Blackheads are little blemishes on the skin caused by clogged hair follicles. Blackheads are so-called because the surface of these pimples appears dark or black.
Blackheads are most common on the face, especially on the nose, chin, and forehead. But they can also form on the back, chest, neck, arms, and shoulders, among other places.
When a clog or plug forms in the opening of your skin's hair follicles, blackheads form. Each follicle contains one hair as well as an oil-producing sebaceous gland.
When the skin's sebaceous glands create too much oil, it combines with dead skin cells and plugs hair follicles, resulting in the creation of blackheads.
The Propionibacterium acnes bacteria is a natural resident of the skin, but when it accumulates in large quantities, it can cause inflammation and lead to the formation of blackheads.
When dead skin cells don't shed regularly, they can accumulate on the surface of the skin and mix with oils, leading to the formation of blackheads.
Hormonal changes during puberty, menstruation, or while taking certain medications can cause an increase in oil production, contributing to the formation of blackheads.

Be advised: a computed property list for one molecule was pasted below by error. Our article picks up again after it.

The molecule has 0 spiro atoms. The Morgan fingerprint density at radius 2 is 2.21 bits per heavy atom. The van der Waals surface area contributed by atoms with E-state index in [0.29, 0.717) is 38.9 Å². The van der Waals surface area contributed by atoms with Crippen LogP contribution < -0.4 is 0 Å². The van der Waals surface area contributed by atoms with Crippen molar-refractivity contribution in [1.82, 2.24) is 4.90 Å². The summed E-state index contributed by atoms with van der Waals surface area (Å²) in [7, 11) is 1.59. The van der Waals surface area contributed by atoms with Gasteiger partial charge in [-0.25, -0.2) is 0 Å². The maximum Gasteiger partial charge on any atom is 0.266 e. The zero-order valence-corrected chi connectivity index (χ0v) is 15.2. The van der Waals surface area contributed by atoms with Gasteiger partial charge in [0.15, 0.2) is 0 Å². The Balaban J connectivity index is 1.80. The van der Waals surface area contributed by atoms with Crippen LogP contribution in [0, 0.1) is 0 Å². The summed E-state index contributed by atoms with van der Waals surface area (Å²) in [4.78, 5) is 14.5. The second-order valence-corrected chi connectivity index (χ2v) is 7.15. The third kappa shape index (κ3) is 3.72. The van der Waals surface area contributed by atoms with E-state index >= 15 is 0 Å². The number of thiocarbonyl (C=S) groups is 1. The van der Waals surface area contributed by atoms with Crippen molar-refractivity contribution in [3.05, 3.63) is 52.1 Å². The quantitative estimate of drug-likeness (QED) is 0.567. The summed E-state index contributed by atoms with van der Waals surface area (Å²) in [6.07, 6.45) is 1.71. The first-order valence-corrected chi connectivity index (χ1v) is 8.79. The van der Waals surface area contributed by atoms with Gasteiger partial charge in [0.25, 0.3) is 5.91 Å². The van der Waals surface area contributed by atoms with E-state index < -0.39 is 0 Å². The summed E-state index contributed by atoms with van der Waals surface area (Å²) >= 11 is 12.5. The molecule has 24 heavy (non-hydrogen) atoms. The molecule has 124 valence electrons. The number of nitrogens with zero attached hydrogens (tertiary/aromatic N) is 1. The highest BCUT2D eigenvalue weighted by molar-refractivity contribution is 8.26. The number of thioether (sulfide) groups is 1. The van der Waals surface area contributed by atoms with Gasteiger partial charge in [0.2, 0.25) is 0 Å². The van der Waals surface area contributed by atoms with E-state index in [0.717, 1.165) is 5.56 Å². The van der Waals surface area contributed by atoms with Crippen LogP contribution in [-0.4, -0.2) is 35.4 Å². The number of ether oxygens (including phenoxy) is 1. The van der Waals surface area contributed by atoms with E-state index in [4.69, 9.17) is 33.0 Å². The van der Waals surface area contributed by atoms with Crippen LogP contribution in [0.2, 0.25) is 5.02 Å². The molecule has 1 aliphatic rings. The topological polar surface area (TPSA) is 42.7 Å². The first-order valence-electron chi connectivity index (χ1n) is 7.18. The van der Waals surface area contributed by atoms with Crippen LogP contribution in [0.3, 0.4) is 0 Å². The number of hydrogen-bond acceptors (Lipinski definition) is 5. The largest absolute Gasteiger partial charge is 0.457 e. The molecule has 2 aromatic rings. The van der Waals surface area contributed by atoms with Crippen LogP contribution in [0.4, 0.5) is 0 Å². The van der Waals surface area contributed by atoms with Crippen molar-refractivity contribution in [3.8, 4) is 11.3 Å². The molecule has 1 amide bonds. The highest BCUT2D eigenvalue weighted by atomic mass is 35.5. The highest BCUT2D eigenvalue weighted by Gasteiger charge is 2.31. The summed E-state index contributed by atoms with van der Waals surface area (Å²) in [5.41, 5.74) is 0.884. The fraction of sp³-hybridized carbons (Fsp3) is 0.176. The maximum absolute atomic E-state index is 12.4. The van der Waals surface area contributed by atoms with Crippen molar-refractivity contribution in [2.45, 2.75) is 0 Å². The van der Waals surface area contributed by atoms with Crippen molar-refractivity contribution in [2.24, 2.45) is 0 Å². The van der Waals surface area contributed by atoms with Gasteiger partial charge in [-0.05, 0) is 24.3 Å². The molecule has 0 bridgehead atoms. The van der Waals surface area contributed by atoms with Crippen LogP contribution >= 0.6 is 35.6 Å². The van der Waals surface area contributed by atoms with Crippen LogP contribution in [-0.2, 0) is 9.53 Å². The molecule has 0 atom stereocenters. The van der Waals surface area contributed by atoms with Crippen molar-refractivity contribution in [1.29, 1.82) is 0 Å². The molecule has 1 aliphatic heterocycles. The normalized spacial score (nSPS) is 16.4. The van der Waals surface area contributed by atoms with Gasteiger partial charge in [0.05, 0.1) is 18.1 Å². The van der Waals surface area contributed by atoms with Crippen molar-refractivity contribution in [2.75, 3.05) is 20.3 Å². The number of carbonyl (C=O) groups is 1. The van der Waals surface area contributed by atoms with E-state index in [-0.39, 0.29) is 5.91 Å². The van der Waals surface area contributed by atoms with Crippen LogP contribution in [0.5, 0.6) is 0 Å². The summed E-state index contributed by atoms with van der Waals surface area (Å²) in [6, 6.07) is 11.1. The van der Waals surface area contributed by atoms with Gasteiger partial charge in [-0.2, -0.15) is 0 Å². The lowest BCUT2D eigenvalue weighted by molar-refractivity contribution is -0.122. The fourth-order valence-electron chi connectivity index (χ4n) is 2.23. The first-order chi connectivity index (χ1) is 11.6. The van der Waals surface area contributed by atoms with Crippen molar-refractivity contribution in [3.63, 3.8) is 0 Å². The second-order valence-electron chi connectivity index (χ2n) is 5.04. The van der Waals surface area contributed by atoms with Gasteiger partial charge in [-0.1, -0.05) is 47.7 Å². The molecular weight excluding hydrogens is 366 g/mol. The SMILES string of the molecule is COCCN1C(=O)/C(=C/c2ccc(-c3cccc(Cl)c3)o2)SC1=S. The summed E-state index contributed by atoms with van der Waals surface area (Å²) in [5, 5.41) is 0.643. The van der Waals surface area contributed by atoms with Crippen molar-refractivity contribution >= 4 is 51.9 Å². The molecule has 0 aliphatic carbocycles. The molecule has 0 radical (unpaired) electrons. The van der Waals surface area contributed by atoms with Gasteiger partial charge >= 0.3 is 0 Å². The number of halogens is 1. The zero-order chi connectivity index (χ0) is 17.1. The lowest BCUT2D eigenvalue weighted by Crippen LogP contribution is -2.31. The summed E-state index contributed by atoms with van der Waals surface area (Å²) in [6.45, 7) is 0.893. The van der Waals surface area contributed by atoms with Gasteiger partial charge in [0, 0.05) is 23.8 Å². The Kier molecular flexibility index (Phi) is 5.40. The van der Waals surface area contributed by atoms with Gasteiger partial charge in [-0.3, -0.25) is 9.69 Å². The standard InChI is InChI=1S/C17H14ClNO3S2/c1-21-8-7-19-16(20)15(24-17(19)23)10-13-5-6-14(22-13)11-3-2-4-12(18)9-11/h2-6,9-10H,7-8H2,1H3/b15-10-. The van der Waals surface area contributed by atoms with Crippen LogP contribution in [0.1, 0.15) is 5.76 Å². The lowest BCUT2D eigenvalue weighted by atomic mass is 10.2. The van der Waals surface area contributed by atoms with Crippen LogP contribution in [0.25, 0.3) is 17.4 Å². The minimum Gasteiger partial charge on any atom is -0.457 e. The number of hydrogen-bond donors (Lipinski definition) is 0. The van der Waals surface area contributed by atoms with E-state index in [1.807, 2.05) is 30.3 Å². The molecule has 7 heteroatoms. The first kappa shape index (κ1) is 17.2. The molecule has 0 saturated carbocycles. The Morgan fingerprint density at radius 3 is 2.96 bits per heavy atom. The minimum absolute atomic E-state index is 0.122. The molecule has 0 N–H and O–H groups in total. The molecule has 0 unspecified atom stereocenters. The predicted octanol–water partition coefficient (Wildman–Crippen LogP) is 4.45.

While dirt on the skin does not directly cause blackheads, it is crucial to clean the skin gently twice a day using a mild cleanser and apply a moisturiser. Also, one should avoid oily and heavy products that could worsen the condition.
Cleansers with salicylic acid help break down oil in pores. Daily use may irritate the skin, so use it only a few times a week.
Exfoliating scrubs remove dead skin cells that contribute to blackheads. Use a gentle scrub on wet skin once a week.
Retinoid creams help decrease oil production and improve skin appearance. Available both over the counter and by prescription.
Brushes help remove dead skin cells and prevent pore blockage. They can be used with cleansers.
Masks draw out impurities and reduce oiliness. Use it once a week, but avoid it if the skin becomes irritated.
Although the link between diet and skin health is unproven, a balanced diet can benefit overall health. High glycemic load, low zinc levels, and dairy may contribute to acne.